At SharpestMinds, we decide on what to build with written pitches. A fantastic bit of process inspired by Shape Up. The pitch outlines the problem to be solved and proposes a solution along with an appetite (how much time are we willing to commit to this?). Pitches are generally used for proposing new features, but committing a development cycle towards technical debt should also involve a written pitch.
Writing out an argument for why a problem needs to be fixed can be illuminating for you and your teammates. Writing forces you to be concrete and specific. What kinds of problems are arising, or will arise, if we don’t pay off this technical debt? How much work, roughly, is involved? Framing this in terms of you and your teammates’ time can help put the problem in perspective and convince everyone that it is worth spending valuable development time on. Perhaps some of them are still manually handling the edge cases and will be eager to automate that away. You may also realize, after writing up the pitch, that the trade-off is not quite justified and that particular fire can be left to burn for a while.
How to prevent technical debt from getting out of hand
Of course, not all technical debt has to involve a long, dedicated chunk of time and focus to pay off. As with financial debt, you can pay it off in small regular payments over a longer time-frame. For certain types of technical debt – say upgrading to a new version of a package, or implementing non-critical improvements like speeding up load times – the timeline may not be urgent. You can save yourself and your team a lot of pain in the future by practicing good software maintenance.
Having good software maintenance habits is a great long-term way to pay off planned technical debt, and it can also reduce the risk of unplanned technical debt. As any software project progresses, all sorts of issues and bugs will arise. Many will be minor and feel safe to ignore for now, but every issue left unchecked is a risk. A habit of keeping those bugs and issues at bay will help future-proof your software.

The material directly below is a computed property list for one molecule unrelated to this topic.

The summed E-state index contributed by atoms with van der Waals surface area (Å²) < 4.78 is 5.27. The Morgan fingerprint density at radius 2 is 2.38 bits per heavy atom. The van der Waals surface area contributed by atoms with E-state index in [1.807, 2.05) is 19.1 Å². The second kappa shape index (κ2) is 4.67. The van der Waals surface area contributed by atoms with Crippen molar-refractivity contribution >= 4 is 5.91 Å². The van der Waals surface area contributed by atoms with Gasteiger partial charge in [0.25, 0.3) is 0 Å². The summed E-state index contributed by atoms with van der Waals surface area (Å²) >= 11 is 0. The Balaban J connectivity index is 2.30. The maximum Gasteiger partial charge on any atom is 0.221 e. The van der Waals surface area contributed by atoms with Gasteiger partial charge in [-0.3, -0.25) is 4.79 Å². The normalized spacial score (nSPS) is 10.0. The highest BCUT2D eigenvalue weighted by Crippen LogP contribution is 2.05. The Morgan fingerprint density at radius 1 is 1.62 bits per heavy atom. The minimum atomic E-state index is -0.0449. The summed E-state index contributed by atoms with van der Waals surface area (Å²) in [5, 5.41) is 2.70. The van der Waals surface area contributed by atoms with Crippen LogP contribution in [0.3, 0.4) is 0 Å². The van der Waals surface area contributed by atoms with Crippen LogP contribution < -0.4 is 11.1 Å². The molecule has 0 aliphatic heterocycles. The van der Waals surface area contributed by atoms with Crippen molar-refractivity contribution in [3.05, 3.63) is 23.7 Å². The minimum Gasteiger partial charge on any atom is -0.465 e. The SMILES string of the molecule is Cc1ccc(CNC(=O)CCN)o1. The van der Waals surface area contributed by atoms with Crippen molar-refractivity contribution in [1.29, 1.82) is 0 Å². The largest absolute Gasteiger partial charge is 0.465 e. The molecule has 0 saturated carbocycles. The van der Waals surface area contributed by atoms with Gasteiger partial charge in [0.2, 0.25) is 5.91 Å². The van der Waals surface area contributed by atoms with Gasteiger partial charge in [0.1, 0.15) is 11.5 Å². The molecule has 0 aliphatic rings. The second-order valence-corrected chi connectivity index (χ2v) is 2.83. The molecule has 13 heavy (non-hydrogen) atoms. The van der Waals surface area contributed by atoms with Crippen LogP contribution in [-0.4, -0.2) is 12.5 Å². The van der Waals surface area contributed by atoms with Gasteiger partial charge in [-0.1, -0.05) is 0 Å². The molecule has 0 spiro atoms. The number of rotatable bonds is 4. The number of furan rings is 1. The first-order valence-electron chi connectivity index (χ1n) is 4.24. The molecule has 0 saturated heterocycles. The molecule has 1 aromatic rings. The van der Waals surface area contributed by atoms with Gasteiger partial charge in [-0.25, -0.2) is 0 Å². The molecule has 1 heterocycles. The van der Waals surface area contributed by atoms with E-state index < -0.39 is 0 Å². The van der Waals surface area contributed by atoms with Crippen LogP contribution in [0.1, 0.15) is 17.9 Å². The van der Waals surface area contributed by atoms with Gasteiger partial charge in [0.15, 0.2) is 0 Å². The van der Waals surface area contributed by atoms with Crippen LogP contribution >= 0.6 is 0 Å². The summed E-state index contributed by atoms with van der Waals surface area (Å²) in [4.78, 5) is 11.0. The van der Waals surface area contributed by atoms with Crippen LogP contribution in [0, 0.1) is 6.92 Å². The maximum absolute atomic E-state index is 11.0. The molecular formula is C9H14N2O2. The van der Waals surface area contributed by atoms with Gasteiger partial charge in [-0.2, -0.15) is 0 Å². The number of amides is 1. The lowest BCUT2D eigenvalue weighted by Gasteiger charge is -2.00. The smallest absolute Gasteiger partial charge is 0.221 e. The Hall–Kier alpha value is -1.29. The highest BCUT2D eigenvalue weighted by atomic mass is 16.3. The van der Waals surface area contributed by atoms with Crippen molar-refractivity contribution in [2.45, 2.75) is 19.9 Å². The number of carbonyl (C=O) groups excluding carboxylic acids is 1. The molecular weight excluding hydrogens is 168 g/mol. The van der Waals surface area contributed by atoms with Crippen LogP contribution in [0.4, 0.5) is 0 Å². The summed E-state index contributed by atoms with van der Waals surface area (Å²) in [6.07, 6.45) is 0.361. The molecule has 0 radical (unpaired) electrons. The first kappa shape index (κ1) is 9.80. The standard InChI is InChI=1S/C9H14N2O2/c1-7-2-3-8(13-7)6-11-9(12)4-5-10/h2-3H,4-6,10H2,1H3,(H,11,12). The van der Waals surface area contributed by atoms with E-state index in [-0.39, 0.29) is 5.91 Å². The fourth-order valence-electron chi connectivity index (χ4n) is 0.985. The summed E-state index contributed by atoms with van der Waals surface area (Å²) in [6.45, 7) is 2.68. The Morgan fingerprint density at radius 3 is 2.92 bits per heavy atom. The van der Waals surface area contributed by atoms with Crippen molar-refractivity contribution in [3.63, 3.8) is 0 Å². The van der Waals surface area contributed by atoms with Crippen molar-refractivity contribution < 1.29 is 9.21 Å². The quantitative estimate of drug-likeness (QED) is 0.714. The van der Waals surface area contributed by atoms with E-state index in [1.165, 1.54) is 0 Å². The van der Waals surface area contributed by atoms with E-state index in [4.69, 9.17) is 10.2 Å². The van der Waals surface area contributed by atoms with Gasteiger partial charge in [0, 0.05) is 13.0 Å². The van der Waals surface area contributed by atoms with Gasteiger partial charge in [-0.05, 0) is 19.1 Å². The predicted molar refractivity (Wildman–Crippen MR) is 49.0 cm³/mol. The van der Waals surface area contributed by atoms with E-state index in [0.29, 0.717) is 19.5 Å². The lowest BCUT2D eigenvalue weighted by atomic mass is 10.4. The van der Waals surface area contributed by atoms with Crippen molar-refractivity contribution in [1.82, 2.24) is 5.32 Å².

We employ two main strategies for software maintenance at SharpestMinds, boy scout rule and Fixup-Fridays.
Boy scout rule
Boy scout rule is a reference to leaving the campsite cleaner than you found it. This principle should apply to your code-base. When you’re developing in a part of the code-base and see some shoddy work or something that needs fixing, fix it then and there (ideally, in a separate commit to keep things atomic).
This is a great way to chip away at planned technical debt. For example, this is how we’re migrating to the latest version of React. Instead of refactoring every component in one giant push (a move almost guaranteed to break things), we can refactor the components slowly as we come across them during our regular workflow.
Fixup-Fridays are regularly occurring days dedicated purely to bugs/issues and general improvements. This doesn’t have to be on a Friday, of course – the best time is usually after a wrapping up a big project or feature. We usually work in 2-week cycles at @SharpestMindsAI so this often lands on a Friday, hence the alliteration. The folks at Basecamp endorse a similar practice and recommend having cool-down cycles in between major pushes. It’s good for the code base and it is good for developer morale. It feels good to fix things, and the broken windows effect can have a real effect on the quality of your software.
Fixup-Fridays (or Maintenance Mondays, or cool-down cycles, or whatever name you want to call it) are good for reducing the chances of unplanned technical debt throwing a wrench in your plans. It helps to keep software entropy at bay.